While we continue to see traditional gender stereotypes reflected in decision-making around disaster relief and recovery planning, women’s voices and contributions are constrained, further contributing to marginalisation of women, trans, non-binary and gender non-conforming people.
It is important that we recognise the strengths, resilience, and skills of women in disaster planning and recovery and challenge misconceptions that they are passive, uninvolved and more suited to nurturing and caregiving during disaster recovery. Women are fundamental to keeping our communities safe and functioning.
In times of disaster rigid gender stereotypes and gendered expectations can become even stronger, rather than everyone working from the same equally respected place. The expectations that men should be more powerful, be in control, and be the final decision-maker creates a harmful stereotype for all genders. During times of disaster some men may assert more dominance and control over their partners and children, increasing the risk that they will perpetrate violence against women and girls. Increases in gender-based violence in the aftermath of natural disasters and the COVID-19 pandemic have been well-documented globally.
Alongside this, the demands on women – caring for children and the elderly, looking out for community members, volunteering, and increased workloads – are excessive and increase the stress on individuals, families, and communities. Lack of services and difficulty in accessing services because of childcare and transport restraints can further endanger and isolate women.
Regional communities are impacted in unique ways by extreme weather events like heatwaves, bush fires and flooding. These conditions negatively affect our communities in terms of farming, economic security, transport, access to services and social connectedness, and have a unique impact on women in terms of mental health load and unpaid care responsibilities. Whilst climate change affects everyone, women’s voices are rarely heard when it comes to community conversations regarding climate change preparedness and planning.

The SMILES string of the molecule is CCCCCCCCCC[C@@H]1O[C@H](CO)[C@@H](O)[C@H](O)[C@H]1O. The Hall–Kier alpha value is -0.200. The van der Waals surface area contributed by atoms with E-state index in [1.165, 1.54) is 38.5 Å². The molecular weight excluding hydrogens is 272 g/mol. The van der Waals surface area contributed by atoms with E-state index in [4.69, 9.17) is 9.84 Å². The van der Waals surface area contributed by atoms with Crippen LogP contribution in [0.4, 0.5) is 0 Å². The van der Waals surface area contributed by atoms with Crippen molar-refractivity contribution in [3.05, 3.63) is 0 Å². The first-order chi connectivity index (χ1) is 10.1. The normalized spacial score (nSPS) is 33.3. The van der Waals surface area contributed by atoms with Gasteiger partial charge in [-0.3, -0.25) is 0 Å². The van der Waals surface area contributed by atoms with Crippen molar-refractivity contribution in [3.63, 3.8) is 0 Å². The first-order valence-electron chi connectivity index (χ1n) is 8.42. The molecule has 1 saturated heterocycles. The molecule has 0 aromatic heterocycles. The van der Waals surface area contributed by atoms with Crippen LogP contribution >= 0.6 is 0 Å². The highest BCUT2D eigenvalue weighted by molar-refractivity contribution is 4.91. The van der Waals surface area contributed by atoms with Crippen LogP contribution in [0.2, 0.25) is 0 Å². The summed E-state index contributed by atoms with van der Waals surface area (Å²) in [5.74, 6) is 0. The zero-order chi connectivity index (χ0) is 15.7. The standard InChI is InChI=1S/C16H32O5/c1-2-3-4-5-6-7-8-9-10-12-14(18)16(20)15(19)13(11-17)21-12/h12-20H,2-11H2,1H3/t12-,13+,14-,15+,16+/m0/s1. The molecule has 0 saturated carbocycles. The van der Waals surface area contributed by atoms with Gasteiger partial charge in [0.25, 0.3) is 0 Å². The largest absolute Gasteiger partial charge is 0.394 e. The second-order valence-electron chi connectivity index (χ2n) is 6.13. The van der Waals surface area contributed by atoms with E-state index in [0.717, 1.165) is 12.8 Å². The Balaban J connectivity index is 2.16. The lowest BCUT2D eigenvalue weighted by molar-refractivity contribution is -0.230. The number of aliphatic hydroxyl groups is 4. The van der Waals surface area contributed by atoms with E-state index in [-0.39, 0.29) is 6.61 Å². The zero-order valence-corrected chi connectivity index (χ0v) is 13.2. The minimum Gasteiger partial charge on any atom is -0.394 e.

Recognising both the challenges and strengths that migrant women hold in adapting to life in a new country, WHLM developed a project that centres migrant women’s voices and lived experiences and highlights their strengths in adapting to climate change.
Activities and objectives:
The project engaged six women from Karen and Filipino communities as Climate Change Community Advocates.
Through a series of workshops participants deepened their understanding of climate change and climate adaption and undertook activities that helped them to identify their resources, skills and strengths (e.g. strong community relationships, communication skills, bilingual skills) that can be used to protect the things they value (e.g. family, healthy communities and nature).
Following this, participants shaped and delivered two community-based conversation sessions in Bendigo and Pyramid Hill where they shared their knowledge of climate change and strengths in adaption with peers.
Upon project completion, WHLM Climate Change Advocates reported increased confidence to facilitate community events– this was a great opportunity to demonstrate women’s leadership and involvement in important conversations taking place around climate change.
“I feel a lot more confident after the community conversation event. If I had to facilitate and lead another community events I would be less nervous and would be more relax about it.” – Karen community leader and WHLM climate change advocate.
“It was imperative to have this kind of the community conversation event. I was so thrilled having this chance to share about adapt climate change and learnt more about how my community sustain the food due to the climate. This is so precious experience and I intend to able to hold this kind of event more often.” – Karen community leader and WHLM climate change advocate.
Similarly, community members who attended the events reported an increased understanding of climate change and adaption:
“I learnt about climate change and met new friends” – Karen community member, male, 34
“I learnt how to grow and how to plan for changing weather. I’m happy to be here to meet new people and be with my community.” – Karen community member, female, 50yo
Empowering regional and rural women in the Loddon Mallee, and supporting community led recovery following the 2022 Victorian Floods. Read more…
Take a look at our collection of resources to find research, reports, submissions and more around Women in a Changing Society.